Fears for the future of religious minorities in Egypt were accentuated earlier this month when it was announced that the last synagogue in the country would be closed down. The Eliyahu Hanavi Synagogue, which had operated in Alexandria, was the last functioning center of Jewish life in the country. It is now clear that its cavernous halls, built in the nineteenth century, will not be open to worshippers hoping to mark Rosh Hashana and Yom Kippur services this year.
Traditionally, the synagogue has been managed by an Israeli rabbi of Egyptian descent who frequently returns to the country to lead services there. Although there are many synagogues around Egypt, the one in Alexandria is the only active one, the others having been turned into tourist sites.
This year, as Rabbi Avraham Dayan was making preparations for the High Holidays he was told that the Egyptian authorities could not guarantee the safety and security of those wanting to attend the synagogue.
This year there have been some violent demonstrations in Alexandria, and they [sic] are afraid to take responsibility over people…We are trying to organize a quorum, but because of the security-related situation we are not really succeeding. We are still in touch with the Egyptian security organizations and are trying to make some progress.
Sectarian tensions across Egypt have been heightened ever since last year’s revolution, with Christian minorities bearing the brunt of the violence.
One of the unintended consequences of the Arab Spring is the guarantee of security – long assured by the region’s old dictators; it has been cast away by the tide of popular unrest sweeping the region.
The power vacuum and instability caused by the overthrow of Mubarak empowered Salafist and Brotherhood activists who increasingly stoke sectarian tensions.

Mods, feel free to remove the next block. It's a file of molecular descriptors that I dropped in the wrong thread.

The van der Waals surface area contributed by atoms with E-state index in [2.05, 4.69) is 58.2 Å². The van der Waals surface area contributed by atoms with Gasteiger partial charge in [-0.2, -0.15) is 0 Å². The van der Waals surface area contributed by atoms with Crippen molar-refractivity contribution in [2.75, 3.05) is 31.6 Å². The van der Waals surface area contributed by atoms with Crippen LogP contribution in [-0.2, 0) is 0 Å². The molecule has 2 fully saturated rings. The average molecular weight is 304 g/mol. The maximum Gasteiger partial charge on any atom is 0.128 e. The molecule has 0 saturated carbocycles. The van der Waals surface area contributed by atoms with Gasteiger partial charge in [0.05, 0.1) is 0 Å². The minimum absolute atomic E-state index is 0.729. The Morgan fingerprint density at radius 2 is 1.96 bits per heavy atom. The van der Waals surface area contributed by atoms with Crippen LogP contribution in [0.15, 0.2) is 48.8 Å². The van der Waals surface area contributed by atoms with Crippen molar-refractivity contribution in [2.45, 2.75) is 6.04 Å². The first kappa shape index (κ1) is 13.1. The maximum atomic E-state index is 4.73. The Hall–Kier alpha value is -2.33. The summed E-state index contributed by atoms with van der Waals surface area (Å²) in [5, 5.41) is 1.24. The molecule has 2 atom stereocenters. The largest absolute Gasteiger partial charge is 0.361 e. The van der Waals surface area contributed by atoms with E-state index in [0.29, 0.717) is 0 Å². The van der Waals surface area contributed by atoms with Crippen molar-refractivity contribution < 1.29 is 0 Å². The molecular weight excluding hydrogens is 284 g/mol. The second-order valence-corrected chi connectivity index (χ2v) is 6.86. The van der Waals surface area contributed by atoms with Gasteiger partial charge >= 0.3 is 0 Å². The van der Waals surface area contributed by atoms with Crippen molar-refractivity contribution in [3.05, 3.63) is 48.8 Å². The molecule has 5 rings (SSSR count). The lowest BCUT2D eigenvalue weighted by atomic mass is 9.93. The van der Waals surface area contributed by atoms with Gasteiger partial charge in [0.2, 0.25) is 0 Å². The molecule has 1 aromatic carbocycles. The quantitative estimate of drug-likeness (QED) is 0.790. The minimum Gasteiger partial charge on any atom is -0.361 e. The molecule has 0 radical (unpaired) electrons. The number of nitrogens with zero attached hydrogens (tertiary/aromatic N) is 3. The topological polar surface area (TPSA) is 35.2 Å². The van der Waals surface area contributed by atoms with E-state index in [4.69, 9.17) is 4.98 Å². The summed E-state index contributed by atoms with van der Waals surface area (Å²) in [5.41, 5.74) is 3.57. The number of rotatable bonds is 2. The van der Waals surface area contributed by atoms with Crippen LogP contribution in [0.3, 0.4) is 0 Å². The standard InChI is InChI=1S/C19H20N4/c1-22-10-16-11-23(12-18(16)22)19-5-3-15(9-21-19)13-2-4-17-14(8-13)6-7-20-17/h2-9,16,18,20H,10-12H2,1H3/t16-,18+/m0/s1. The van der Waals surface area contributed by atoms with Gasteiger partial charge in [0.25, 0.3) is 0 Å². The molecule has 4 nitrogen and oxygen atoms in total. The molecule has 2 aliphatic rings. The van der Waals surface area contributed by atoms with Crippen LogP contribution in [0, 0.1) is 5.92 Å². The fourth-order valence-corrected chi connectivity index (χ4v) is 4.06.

Last October, when Christian activists took to the streets of Cairo to protest their mistreatment, they were first involved in scuffles with radical Islamists before the army moved in. During the resulting crackdown, more than 25 Christian protesters were killed and more than 300 injured. It marked one of the most bloody and shameful sectarian episodes in Egypt’s recent history.
A Copt protester, Alfred Younan, told Reuters:
Why didn’t they do this with the Salafists or the Muslim Brotherhood when they organized protests? This is not my country any more.
This kind of instability has meant the Jewish presence in Egypt has steadily declined over much of the last century, and has now dwindled to just a handful in Cairo and Alexandria. A study by Stanley Urman of Jews for Justice from Arab Countries has found that this exodus started with the first Nationality Code in Egypt, passed in May 1926.
The Code stipulated that an Egyptian born to a ‘foreign” father – even if the father had been born in Egypt and had been previously recognized as Egyptian – was only able to claim citizenship if the father could prove that he:
…belonged racially to the majority of the population of a country whose language is Arabic or whose religion is Islam.
This law effectively blocked Jews from claiming Egyptian citizenship and relegated them to a lesser legal status in their own country. Later, because the Jews were not officially Egyptian, the government was able to expel a number of them.
This problem was accentuated in 1947, when amendments were passed which stipulated that at least 75% of administrative employees in any company had to by Egyptian, while 90% of the overall workforce also had to be Egyptian. This, of course, struck against Jewish commerce in the country, placed stifling strictures on some of their business, and accelerated the departure of more Jews.
The news that Egypt’s last synagogue, the Eliyahu Hanavi, will now be unable to hold services effectively brings an end to any remaining semblance of Jewish life in Egypt. This is something which should concern not just Jews, but Muslims too, as it epitomises growing intolerance and persecution of a minority. Where religious fanatics have started by persecuting minorities, it has not been long before they turned on their own, accusing them of irreligiousness, heresy and insidious betrayal. The religious freedoms of all Egyptians are in peril.
Originally published by the Gatestone Institute.
About the Author: Shiraz Maher holds a degree in History from the University of Leeds and an MPhil in Historical Studies from Cambridge University. After leaving university, he worked as a journalist, reporting on terrorism, radicalization and the Middle East. His writings have appeared in the Times, Sunday Times, Daily Telegraph, Daily Mail, Guardian, New Statesman, Prospect, Wall Street Journal and Standpoint.
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